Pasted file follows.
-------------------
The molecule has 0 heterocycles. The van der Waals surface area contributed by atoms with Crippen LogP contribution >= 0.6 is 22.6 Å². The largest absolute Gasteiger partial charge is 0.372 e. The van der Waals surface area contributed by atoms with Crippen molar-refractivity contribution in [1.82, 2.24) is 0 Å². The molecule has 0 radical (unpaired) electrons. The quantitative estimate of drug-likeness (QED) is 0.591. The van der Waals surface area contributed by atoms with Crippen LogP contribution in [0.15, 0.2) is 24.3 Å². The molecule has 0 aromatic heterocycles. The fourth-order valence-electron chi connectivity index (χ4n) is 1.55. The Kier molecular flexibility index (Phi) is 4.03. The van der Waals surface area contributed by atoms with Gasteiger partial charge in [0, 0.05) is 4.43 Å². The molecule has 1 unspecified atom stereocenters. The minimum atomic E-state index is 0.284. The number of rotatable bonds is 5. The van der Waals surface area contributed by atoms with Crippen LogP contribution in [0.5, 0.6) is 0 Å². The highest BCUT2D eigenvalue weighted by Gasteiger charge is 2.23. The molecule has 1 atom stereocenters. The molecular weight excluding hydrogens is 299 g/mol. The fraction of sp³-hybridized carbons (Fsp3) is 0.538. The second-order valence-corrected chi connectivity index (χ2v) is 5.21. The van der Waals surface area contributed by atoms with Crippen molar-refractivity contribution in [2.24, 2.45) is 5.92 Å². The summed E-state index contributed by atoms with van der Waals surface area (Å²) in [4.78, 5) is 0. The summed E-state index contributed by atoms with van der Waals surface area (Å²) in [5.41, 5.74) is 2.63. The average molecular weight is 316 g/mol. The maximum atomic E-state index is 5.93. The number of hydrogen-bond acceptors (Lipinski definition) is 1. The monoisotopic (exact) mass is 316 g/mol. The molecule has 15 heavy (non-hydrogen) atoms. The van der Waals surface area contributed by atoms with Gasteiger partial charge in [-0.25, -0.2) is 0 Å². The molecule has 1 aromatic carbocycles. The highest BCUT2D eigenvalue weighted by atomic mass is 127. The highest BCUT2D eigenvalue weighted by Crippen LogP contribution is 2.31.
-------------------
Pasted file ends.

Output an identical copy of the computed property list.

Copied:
The molecule has 0 heterocycles. The van der Waals surface area contributed by atoms with Crippen LogP contribution >= 0.6 is 22.6 Å². The largest absolute Gasteiger partial charge is 0.372 e. The van der Waals surface area contributed by atoms with Crippen molar-refractivity contribution in [1.82, 2.24) is 0 Å². The molecule has 0 radical (unpaired) electrons. The quantitative estimate of drug-likeness (QED) is 0.591. The van der Waals surface area contributed by atoms with Crippen LogP contribution in [0.15, 0.2) is 24.3 Å². The molecule has 0 aromatic heterocycles. The fourth-order valence-electron chi connectivity index (χ4n) is 1.55. The Kier molecular flexibility index (Phi) is 4.03. The van der Waals surface area contributed by atoms with Gasteiger partial charge in [0, 0.05) is 4.43 Å². The molecule has 1 unspecified atom stereocenters. The minimum atomic E-state index is 0.284. The number of rotatable bonds is 5. The van der Waals surface area contributed by atoms with Crippen LogP contribution in [0.5, 0.6) is 0 Å². The highest BCUT2D eigenvalue weighted by Gasteiger charge is 2.23. The molecule has 1 atom stereocenters. The molecular weight excluding hydrogens is 299 g/mol. The fraction of sp³-hybridized carbons (Fsp3) is 0.538. The second-order valence-corrected chi connectivity index (χ2v) is 5.21. The van der Waals surface area contributed by atoms with Crippen molar-refractivity contribution in [2.24, 2.45) is 5.92 Å². The summed E-state index contributed by atoms with van der Waals surface area (Å²) in [4.78, 5) is 0. The summed E-state index contributed by atoms with van der Waals surface area (Å²) in [5.41, 5.74) is 2.63. The average molecular weight is 316 g/mol. The maximum atomic E-state index is 5.93. The number of hydrogen-bond acceptors (Lipinski definition) is 1. The monoisotopic (exact) mass is 316 g/mol. The molecule has 15 heavy (non-hydrogen) atoms. The van der Waals surface area contributed by atoms with Gasteiger partial charge in [-0.25, -0.2) is 0 Å². The molecule has 1 aromatic carbocycles. The highest BCUT2D eigenvalue weighted by atomic mass is 127. The highest BCUT2D eigenvalue weighted by Crippen LogP contribution is 2.31.